11 – The number of games in the Paul Chryst Era in which Pittsburgh has held an opponent under 100 yards rushing in a game. They’re 10-1 in such games, 3-0 this season. The only loss came to Virginia Tech last October 12, a loss the Panthers avenged last week, beating the Hokies, 21-16 and holding them to 1.2 yards per carry average (26 yards on 22 attempts).

6.5/318 – The size of the average Pittsburgh’s offensive lineman. The O-line allows only 4.4 tackles for loss per game (16th in the nation), while paving the way for the ACC’s third-ranked rushing attack (239.0 rypg). The smallest of the group is 6-5, 300-pound sophomore left guard Dorian Johnson, while the shortest is 6-4, 335-pound freshman center Alex Officer. Junior right tackle T.J. Clemmings weighs in at 6-6, 315, and sophomore left tackle Adam Bisnowaty and senior right guard Matt Rotheram tip the scales at 6-6, 335. Junior DT Adam Gotsis is Georgia Tech’s biggest starting D-lineman at 6-5, 282.

17 – The number of games it took sophomore wide receiver Tyler Boyd to get to 100 catches. That tied Larry Fitzgerald for the quickest in school history. Boyd, who is on the Biletnikoff, Maxwell and Hornung Award watch lists, enters Saturday’s with 121 catches in 20 games. He’s 13th in school history and only seven receptions away from tying for the top 10. As a freshman, Boyd rewrote the record books by catching a school-freshman-record 85 passes (also an ACC-freshman mark, passing Clemson’s Sammy Watkins, who had 82). His 1,174 yards easily passed Fitzgerald (1,005 on 69 catches in 2002). He averaged 13.8 yards with seven TDs. Both Fitzgerald, who had more TDs than Boyd (12) and Antonio Bryant (1999), who had a higher average per catch than Boyd (16.5 ypc) won the Biletnikoff Award as sophomores.

35 – The number of seconds per game separating Pittsburgh and Georgia Tech in time of possession. The Panthers are fourth in the ACC, holding the ball for 232:06 this season, 33:09 per game. Georgia Tech is sixth, at 228:02, an average of 32:34.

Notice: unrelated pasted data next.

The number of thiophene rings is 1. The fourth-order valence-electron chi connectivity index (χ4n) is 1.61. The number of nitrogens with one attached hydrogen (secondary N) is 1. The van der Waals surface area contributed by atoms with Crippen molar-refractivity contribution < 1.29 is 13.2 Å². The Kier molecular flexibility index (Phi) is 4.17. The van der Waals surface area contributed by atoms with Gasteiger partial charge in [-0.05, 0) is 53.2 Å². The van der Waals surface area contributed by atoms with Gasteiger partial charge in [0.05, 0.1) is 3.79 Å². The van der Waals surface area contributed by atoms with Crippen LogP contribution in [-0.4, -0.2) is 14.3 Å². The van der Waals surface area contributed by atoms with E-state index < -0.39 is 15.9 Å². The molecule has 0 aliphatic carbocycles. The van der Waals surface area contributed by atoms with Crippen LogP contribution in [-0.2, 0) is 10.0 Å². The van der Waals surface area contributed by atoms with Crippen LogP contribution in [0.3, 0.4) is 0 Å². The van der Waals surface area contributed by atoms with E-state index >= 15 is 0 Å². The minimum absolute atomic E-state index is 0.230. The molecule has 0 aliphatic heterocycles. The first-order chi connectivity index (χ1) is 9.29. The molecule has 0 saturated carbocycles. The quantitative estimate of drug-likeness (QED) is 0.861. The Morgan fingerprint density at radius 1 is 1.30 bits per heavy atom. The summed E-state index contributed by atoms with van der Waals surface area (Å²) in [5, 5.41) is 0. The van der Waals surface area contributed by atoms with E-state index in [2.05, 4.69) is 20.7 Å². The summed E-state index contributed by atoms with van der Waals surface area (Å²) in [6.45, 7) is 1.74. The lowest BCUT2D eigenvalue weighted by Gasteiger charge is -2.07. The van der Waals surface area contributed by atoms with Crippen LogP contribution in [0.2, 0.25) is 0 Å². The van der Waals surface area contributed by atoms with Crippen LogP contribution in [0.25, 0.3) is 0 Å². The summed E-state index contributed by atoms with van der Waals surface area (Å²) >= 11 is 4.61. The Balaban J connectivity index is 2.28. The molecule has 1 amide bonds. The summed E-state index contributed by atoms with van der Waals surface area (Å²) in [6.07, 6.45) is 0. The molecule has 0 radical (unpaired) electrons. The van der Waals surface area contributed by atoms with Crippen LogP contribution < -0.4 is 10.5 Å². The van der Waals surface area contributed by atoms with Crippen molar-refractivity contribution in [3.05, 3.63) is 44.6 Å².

37 – The improvement percentage-wise that sophomore kicker Chris Blewitt has made in the number of touchbacks this season. Blewitt has had touchbacks on 56 percent of his kickoffs in 2014 (23 of 41), up from 19 percent (13 of 67) as a freshman. He’s still money on scoring kicks, however. Pittsburgh’s freshman kick-scoring leader — his 82 points blew away David Abdul’s 67 in 2002 — Blewitt is converting 90 percent of field goals (9 of 10) this season. He finally missed a kick last week, when he had a 38-yarder blocked against Virginia Tech.

81 – The number of underclassmen on the Panthers’ roster. The 53 freshmen and 28 sophomores make up 78.6 percent of the team, the highest among FBS schools. Of that group, 14 start on offense, defense or special teams. The offense features QB Chad Voytik, RB James Conner, and WR Tyler Boyd, the team’s leading receiver (36 catches for 514 yards) and scorer (five TDs), while the defense includes strong safety Terrish Webb, who has a team-high-tying two interceptions, middle linebacker Matt Galambos and corner Reggie Mitchell, all sophomores and all among the team’s top six tacklers. On special teams, Boyd is the main kick and punt returner, while sophomore PK Chris Blewitt and punter/holder Ryan Winslow is a freshman anchor the kicking game.

90.3/93.3 – The red zone offensively and defensively for the Panthers. Pittsburgh ranks third in the ACC with a 90.3 percent efficiency rating on offense, converting 28 times in 31 visits, scoring 22 touchdowns (14 running, 8 passing), and is 6-for-7 on field goals. Defensively, however, they’ve been quite porous, as opposing teams have scored 14 out of 15 times inside the 20, a 93.3 percent scoring rate, worst in the ACC. Teams have reached the end zone 11 times (seven runs, four passes) and are perfect (3-for-3) on field goals.

300 – The minimum amount of yards of total offense Pittsburgh has allowed in all three of its losses. In starting 3-0, the Panthers held Delaware, Boston College and FIU to 64, 276 and 293. They lost the next three to Iowa, Akron and at Virginia allowing 311, 382 and 346. Last week, they won, holding Virginia Tech to 291.